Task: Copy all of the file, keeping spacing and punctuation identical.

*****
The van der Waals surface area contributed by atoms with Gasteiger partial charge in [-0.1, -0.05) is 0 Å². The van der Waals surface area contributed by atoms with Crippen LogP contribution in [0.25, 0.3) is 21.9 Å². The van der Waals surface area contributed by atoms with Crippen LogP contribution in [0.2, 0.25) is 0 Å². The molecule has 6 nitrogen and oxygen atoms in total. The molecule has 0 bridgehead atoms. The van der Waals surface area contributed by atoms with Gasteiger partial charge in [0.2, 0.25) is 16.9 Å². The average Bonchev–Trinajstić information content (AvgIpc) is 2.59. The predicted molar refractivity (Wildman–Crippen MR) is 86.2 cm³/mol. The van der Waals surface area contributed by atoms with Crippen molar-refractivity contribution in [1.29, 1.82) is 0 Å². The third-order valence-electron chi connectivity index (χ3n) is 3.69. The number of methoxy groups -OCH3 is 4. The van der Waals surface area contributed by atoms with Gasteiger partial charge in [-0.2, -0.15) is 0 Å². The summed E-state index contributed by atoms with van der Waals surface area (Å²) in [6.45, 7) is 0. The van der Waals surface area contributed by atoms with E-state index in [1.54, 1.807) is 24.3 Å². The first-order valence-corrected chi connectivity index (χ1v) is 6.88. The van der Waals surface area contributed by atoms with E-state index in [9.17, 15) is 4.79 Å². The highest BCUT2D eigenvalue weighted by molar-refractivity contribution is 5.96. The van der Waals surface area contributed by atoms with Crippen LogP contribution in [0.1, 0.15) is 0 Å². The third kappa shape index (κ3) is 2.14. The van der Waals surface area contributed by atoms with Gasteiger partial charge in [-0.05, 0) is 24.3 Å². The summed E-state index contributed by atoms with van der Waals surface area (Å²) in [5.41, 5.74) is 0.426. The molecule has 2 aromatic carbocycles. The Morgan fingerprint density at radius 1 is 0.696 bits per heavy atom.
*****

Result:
The van der Waals surface area contributed by atoms with Gasteiger partial charge in [-0.1, -0.05) is 0 Å². The van der Waals surface area contributed by atoms with Crippen LogP contribution in [0.25, 0.3) is 21.9 Å². The van der Waals surface area contributed by atoms with Crippen LogP contribution in [0.2, 0.25) is 0 Å². The molecule has 6 nitrogen and oxygen atoms in total. The molecule has 0 bridgehead atoms. The van der Waals surface area contributed by atoms with Gasteiger partial charge in [0.2, 0.25) is 16.9 Å². The average Bonchev–Trinajstić information content (AvgIpc) is 2.59. The predicted molar refractivity (Wildman–Crippen MR) is 86.2 cm³/mol. The van der Waals surface area contributed by atoms with Crippen molar-refractivity contribution in [1.29, 1.82) is 0 Å². The third-order valence-electron chi connectivity index (χ3n) is 3.69. The number of methoxy groups -OCH3 is 4. The van der Waals surface area contributed by atoms with Gasteiger partial charge in [-0.2, -0.15) is 0 Å². The summed E-state index contributed by atoms with van der Waals surface area (Å²) in [6.45, 7) is 0. The van der Waals surface area contributed by atoms with E-state index in [1.54, 1.807) is 24.3 Å². The first-order valence-corrected chi connectivity index (χ1v) is 6.88. The van der Waals surface area contributed by atoms with E-state index in [9.17, 15) is 4.79 Å². The highest BCUT2D eigenvalue weighted by molar-refractivity contribution is 5.96. The van der Waals surface area contributed by atoms with Crippen LogP contribution in [0.1, 0.15) is 0 Å². The third kappa shape index (κ3) is 2.14. The van der Waals surface area contributed by atoms with Gasteiger partial charge in [-0.05, 0) is 24.3 Å². The summed E-state index contributed by atoms with van der Waals surface area (Å²) in [5.41, 5.74) is 0.426. The molecule has 2 aromatic carbocycles. The Morgan fingerprint density at radius 1 is 0.696 bits per heavy atom.